6. In Colossians 3:5-10 we see and I paraphrase – “Put to death, therefore, whatever belongs to your earthly nature: sexual immorality, impurity, lust, evil desires and greed, which is idolatry. Because of these, the wrath of God is coming. You used to walk in these ways, in the life you once lived. But now you must rid yourselves of all such things as these: anger, rage, malice, slander, and filthy language from your lips. Do not lie to each other, since you have taken off your old self with its practices and have put on the new self, which is being renewed in knowledge in the image of its Creator.”
B. That is what every person needs to do who sincerely seeks Him. Let me tell you folks this is not easy. There are some difficult things for us to stick to. When it comes to death and putting anything to death, it is never easy.
1. We need to ask - are we willing to do that? Are we willing to put to death all the impurities, all the ungodliness, which lives in us and then follow Christ? Remember Paul is writing to Christians. Many Christians today still struggle with sins.
2. C. S. Lewis once said, “The Christian way is different.”
3. Christ says, “Give me all. I don’t want a portion of your time and a portion of your money and a portion of your work, I want you.” I have not come to torment your natural self, but to kill it. Half measures aren’t any good. Hand over the whole natural self, all the desires which you think are innocent as well as the ones you think are wicked, I want the whole outfit. I will give you a new self instead. In fact, I will give you myself, my will then become yours.”
4. That is what Christ requires of us all. To deny self is; in every moment and in every way to say “No” to self and “Yes” to Jesus.
C. The second question that we need to ask our self is; Am I willing to abide by His teachings? Along with this question should come another question; Do I believe in my mind that Jesus is who He claimed to be?
1. Matthew 2:2 tells us He was born to be a king and in John 18:36 He told Pilate that He is a king. He professed to be the Christ, the messiah foretold in the Old Testament in Mark 14:61-62 and John 4:25-26.
2. He said He was the world’s light in John 8:25-26. He said that He could supply living water in John 4:10. He also said that He is the bread of life in John 6:35, the way, the truth and the life in John 14:6.
3. In short Jesus Christ claimed to be the Savior of the world. In a world, which is so full of doubt let me tell you these claims are true.
D. Folks, a commitment to Jesus means a commitment to living by His teachings. John 8:31 “Jesus said, "If you hold to my teaching, you are really my disciples”.[para] It means continuing in the words of Jesus because this is a vital part of the cost that needs to be counted.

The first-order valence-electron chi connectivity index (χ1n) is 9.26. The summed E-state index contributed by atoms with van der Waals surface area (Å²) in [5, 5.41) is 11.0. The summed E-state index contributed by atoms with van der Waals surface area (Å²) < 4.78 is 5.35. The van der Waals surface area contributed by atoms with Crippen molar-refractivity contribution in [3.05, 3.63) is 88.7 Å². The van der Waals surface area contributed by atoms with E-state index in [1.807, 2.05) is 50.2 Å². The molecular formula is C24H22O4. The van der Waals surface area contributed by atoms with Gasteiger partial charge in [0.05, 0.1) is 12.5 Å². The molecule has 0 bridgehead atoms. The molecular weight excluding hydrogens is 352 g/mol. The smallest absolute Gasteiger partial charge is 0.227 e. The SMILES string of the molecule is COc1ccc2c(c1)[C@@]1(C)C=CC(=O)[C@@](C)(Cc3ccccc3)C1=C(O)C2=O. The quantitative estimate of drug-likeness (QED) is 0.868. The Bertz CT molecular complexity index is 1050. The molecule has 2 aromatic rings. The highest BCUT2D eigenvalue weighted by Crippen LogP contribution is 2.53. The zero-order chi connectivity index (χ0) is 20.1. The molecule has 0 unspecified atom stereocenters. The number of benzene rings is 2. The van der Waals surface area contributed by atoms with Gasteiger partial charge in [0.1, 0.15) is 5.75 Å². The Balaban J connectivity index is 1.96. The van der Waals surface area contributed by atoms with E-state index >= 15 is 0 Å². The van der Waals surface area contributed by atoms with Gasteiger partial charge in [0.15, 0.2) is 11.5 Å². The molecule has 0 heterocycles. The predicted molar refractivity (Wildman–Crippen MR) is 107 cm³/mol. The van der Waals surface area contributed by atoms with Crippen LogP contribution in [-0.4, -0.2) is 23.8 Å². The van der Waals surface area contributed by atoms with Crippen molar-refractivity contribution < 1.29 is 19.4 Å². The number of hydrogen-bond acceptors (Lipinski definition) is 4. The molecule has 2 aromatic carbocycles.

1. Jesus asks us today, “You say you want to follow me, but are you willing to do what I say?” “Are you willing to be guided solely by my teachings?” Forget about other religious teachings.
2. “Instead of an eye for an eye and a tooth for a tooth, are you prepared to turn the other cheek or go the second mile?” “Will you love those who hate you?” “When men persecute you, will you pray for them?”
3. “Are you ready to exchange earthly treasures for heavenly treasures?” “Without any reservations or any strings attached, are you really willing to put My kingdom first?”
4. These are some of the awesome questions that separate the multitudes. These are the questions that Jesus asks to try the souls of men and women.
IV. The third question we need to ask our self is this. Am I willing to follow Him to the end? There are many people who want to follow Jesus provided the way is easy and pleasant, but when the going gets hard and the road stretches long, they give it all up.
A. The first parable we read presents a distinct possibility for every Christian. A Christian may start out with a spurt but never finish the race. Jesus knew that could happen, didn’t He?
1. Matthew 7:13-14 - "13. "Enter by the narrow gate; for wide is the gate and broad is the way that leads to destruction, and there are many who go in by it. 14. "Because narrow is the gate and difficult is the way which leads to life, and there are few who find it.” [NKJV]
2. Jesus never said that the Christian race was going to be a sprint. He said it is going to be difficult. The Christian journey lasts until this life ends.
B. We don’t become a Christian and then a couple of months or years later decide to count the cost again and give up. Why? Why would that be a bad choice?
1. 2 Peter 2:21 - “It would have been better for them not to have known the way of righteousness, than to have known it and then to turn their backs on the sacred command that was passed on to them.”[para]